First test of new 28mm tyres
Fixed my front derailleur and other stuff
My first foray into the world of tubs
I was amazed at the weight and quality of this stand for a mere £30 . . . Continue reading
What’s in a pump?
(air I hope!)
Testing out new shoes, saddle, etc Continue reading
First impressions… Continue reading
Light-weight saddle with large cut-out… Continue reading
I bought these tyres back in December 2012 and have only just fitted them. I hope they turn out to be as reliable as the Mavic Yksion Pro Griplink (front) & Powerlink (rear) tyres that they have replaced. I covered over 2000 miles on the Mavics without a single puncture (actually I did have one puncture but it was on the inside of the tube, so had nothing to do with the tyres).
When I first fitted these red Michelins to my Giant Defy, I was concerned that they looked a bit too garish.
Follow-up (28th Oct 2013): After less than 200 miles on these tyres, I suffered a puncture on this ride. During the post-mortem, I saw that there was a split on the side of the inner-tube. So I looked for a corresponding hole in the tyre and saw this:
At first I thought there was a piece of grit lodged in the tyre and I tried to eek it out with my finger nail, but then I realised that it was the inner-tube bursting through a split in the sidewall of the tyre! Damn! I don’t think there’s any reliable way of repairing this, so it looks like a new tyre will be required. It was only when I saw the photo that I noticed that there is another thin cut to the tyre just to the left of the hole. Maybe that happened at the same time. These tyres are known for having ‘flexible’ (i.e. thin) sidewalls, and that’s part of their attraction, performance-wise. I won’t criticise the tyres just yet. It was probably just bad luck – the roads were really covered in lots of autumnal debris that day. I’ll see how they go.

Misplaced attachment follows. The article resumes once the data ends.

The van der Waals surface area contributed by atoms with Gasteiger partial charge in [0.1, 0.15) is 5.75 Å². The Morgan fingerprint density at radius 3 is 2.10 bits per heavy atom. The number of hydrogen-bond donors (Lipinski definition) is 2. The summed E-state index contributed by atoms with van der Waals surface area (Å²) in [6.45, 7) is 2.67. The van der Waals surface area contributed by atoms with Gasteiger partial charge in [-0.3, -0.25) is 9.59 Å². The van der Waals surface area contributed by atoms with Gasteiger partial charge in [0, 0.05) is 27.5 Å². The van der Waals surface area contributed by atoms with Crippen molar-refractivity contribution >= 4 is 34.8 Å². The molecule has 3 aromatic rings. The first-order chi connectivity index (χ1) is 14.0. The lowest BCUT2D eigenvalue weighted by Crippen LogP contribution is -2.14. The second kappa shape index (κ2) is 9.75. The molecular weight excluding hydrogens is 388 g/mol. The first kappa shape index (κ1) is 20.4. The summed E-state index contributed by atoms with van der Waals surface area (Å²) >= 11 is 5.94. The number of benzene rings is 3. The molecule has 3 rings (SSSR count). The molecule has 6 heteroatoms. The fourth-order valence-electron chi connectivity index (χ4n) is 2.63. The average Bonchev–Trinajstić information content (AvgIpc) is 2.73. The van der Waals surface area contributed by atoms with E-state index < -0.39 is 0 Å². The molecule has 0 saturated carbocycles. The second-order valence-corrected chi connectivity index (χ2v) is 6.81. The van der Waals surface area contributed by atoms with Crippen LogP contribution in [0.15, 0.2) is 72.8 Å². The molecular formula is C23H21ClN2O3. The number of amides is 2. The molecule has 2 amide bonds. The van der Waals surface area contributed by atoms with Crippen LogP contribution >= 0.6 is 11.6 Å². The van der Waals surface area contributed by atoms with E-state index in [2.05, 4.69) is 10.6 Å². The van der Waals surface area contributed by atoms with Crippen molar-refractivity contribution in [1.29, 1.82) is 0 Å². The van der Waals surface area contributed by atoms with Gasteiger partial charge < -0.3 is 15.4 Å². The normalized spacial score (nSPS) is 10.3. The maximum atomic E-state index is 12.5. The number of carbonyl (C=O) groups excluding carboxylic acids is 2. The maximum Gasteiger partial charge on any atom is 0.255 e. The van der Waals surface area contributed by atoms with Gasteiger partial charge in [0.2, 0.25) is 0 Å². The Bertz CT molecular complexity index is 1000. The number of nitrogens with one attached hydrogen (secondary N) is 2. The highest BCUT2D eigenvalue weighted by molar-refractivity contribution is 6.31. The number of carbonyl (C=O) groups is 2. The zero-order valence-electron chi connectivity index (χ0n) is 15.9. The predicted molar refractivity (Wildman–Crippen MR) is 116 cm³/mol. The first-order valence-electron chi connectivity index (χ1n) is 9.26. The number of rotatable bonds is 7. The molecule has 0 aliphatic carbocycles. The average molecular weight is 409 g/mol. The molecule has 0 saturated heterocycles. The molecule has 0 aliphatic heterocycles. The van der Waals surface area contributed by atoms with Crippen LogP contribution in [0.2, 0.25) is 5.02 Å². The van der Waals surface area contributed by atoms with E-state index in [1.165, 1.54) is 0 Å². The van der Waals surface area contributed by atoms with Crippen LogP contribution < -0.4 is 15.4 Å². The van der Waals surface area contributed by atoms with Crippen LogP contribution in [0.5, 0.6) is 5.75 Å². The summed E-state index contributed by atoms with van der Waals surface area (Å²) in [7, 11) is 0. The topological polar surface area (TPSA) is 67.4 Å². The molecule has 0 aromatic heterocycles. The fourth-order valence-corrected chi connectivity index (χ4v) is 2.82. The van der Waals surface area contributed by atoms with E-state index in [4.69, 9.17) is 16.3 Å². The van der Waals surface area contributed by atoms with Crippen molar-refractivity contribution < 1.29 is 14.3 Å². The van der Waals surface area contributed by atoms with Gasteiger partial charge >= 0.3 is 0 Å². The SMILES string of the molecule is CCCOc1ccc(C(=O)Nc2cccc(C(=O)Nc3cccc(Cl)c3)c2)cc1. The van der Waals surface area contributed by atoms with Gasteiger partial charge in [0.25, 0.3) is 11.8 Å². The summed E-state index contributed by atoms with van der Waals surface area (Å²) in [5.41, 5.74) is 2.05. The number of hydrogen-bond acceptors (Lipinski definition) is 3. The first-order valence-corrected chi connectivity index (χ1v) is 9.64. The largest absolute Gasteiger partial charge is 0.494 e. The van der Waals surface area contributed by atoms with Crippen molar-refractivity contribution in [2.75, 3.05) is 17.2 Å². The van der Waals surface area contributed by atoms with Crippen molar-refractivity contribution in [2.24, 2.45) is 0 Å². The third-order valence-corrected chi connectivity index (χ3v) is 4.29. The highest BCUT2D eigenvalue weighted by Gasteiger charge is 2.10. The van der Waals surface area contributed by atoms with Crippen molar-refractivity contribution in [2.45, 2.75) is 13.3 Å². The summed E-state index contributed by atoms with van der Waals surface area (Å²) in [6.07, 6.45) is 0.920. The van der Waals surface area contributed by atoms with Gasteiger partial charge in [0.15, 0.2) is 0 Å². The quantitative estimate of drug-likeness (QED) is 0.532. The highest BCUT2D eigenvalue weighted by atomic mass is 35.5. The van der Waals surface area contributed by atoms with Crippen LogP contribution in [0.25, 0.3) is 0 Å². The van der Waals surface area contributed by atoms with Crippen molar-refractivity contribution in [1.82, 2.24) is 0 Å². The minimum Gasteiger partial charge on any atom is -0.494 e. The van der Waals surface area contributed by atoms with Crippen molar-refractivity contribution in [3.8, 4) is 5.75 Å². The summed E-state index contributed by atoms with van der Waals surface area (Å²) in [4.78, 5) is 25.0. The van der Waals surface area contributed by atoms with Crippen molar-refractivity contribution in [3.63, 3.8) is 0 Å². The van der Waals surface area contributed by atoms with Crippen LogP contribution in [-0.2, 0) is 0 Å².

Follow-up (21st April 2014): After about 400 miles on the replacement tyre, I suffered another sidewall puncture on this ride. Exactly the same thing had happened again. But this time I had a in my bag. I stuck the boot to the inside of the tyre to bridge the hole. The boot prevented the inner-tube bulging out of the tyre and I assume it would help prevent the hole getting bigger. Tyre-boots are only intended as a temporary repair, but this time I left it on as I didn’t want to have to go out and buy yet another tyre after only 9 rides!
Follow-up (18th October 2014): The tyre boot has now been in the tyre for 1100 miles and still looks OK. I check it every ride. That certainly allowed me to get more value from this tyre. I’m sure there are loads of cautious types out there who’d say “why risk your life for the sake of a new tyre”, “suppose it blew out on a fast downhill”, etc. I would say to them that these tyres have already blown-out twice when nearly new. Cycling has a certain amount of inherent danger. It’s a matter of weighing the odds. If you want to totally ensure your safety then stop riding a bike!
Pro mechanics do it because it makes it easier to find the valve. You do this because that’s the way pro mechanics do it. This will save you precious seconds while your fat ass sits on the roadside fumbling with your CO2 after a flat. It also looks better for photo opportunities. Note: This obviously only applies to clinchers as tubulars don’t give you a choice.